Soybeans for On-farm Biodiesel Production
Mark Mordasky, owner of Rainbow Valley Farm in Orwell, Vermont has been growing soybeans as a cash crop and for on-farm biodiesel and animal feed since 2008. When fuel prices began to climb, Mark took initiative and started searching for an innovative and more cost efficient way to meet his farm’s energy demands. The Vermont Sustainable Jobs Fund was able to help Mark take his first steps towards sustainable biofuel production. Mark is able to press these soybeans after harvesting and make two distinct products, oil and meal. The meal is an instantly marketable product and can be sold as feedstock or organic fertilizer; the oil will be further processed into biodiesel.
Soybeans crops are well suited for biodiesel production in Vermont and perform best in heavy soil like those found in Addison County, as University of Vermont Extension Agronomist, Heather Darby explains. Soybeans don’t always do well in in light, well drained soils, and as with any crop the best way to understand the demands of any crops is to contact your University Extension and have your soil tested. Additionally, because soybeans are a legume, they produce nitrogen in association with bacteria, meaning that these crops don’t require the application of additional nitrogen to produce a high yield. These low input, high yield crops are fairly easy to grow, are well suited to the Vermont climate, and afford farmers flexible planting dates. Heather and the rest of the UVM Extension team have seen yields ranging from 35 bushels per acre to up to 85 bushels per acre with varying practices.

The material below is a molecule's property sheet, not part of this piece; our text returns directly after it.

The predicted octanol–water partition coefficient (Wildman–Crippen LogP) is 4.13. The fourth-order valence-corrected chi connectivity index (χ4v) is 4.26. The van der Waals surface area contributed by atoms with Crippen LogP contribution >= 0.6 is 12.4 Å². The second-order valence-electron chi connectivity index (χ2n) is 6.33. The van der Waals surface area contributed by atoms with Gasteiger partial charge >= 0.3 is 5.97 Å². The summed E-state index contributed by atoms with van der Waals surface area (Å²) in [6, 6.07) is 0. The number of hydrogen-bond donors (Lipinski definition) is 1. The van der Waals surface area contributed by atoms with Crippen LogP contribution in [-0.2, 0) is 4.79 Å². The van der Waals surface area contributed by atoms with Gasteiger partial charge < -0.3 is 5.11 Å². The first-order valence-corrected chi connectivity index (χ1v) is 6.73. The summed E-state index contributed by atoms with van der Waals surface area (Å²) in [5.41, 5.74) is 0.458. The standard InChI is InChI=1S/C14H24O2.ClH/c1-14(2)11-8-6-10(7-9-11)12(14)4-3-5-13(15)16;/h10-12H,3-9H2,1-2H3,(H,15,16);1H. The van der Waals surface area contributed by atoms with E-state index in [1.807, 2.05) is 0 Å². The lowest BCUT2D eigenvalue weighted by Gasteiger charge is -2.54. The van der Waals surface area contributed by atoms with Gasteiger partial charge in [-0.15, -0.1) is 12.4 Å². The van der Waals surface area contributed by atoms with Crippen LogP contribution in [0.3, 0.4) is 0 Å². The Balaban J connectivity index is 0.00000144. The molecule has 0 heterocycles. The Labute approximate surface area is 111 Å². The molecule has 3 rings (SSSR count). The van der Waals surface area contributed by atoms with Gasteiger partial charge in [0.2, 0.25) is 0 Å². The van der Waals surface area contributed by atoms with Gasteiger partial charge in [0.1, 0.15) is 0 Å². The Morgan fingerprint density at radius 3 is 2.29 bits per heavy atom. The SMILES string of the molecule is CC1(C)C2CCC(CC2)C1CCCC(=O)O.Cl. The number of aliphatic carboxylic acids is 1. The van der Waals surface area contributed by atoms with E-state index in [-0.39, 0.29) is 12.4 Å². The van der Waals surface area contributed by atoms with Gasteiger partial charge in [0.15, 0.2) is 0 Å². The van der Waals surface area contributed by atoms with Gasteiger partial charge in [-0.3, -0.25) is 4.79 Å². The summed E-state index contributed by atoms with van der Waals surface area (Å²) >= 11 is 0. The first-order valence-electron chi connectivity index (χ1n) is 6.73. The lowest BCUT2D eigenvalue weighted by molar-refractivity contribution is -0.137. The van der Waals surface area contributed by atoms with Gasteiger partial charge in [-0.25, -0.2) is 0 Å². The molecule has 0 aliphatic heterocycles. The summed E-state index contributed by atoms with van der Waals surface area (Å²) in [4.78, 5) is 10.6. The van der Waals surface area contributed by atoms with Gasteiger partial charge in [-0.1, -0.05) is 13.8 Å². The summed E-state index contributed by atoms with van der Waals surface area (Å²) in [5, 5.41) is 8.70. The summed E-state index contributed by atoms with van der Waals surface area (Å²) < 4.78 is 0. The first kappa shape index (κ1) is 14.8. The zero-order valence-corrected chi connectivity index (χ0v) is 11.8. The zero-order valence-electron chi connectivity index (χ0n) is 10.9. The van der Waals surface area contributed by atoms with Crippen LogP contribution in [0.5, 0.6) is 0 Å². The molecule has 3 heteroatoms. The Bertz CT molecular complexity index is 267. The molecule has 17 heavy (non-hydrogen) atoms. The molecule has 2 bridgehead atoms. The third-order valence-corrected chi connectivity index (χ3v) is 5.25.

In the below video, Mike Mordasky shares his experience and knowledge of soybean production from planting through harvesting harvest and beyond to storage and the creation of the final products. In addition, Heather Darby shares here insights into maturity groupings, variety selection, and best growing practices.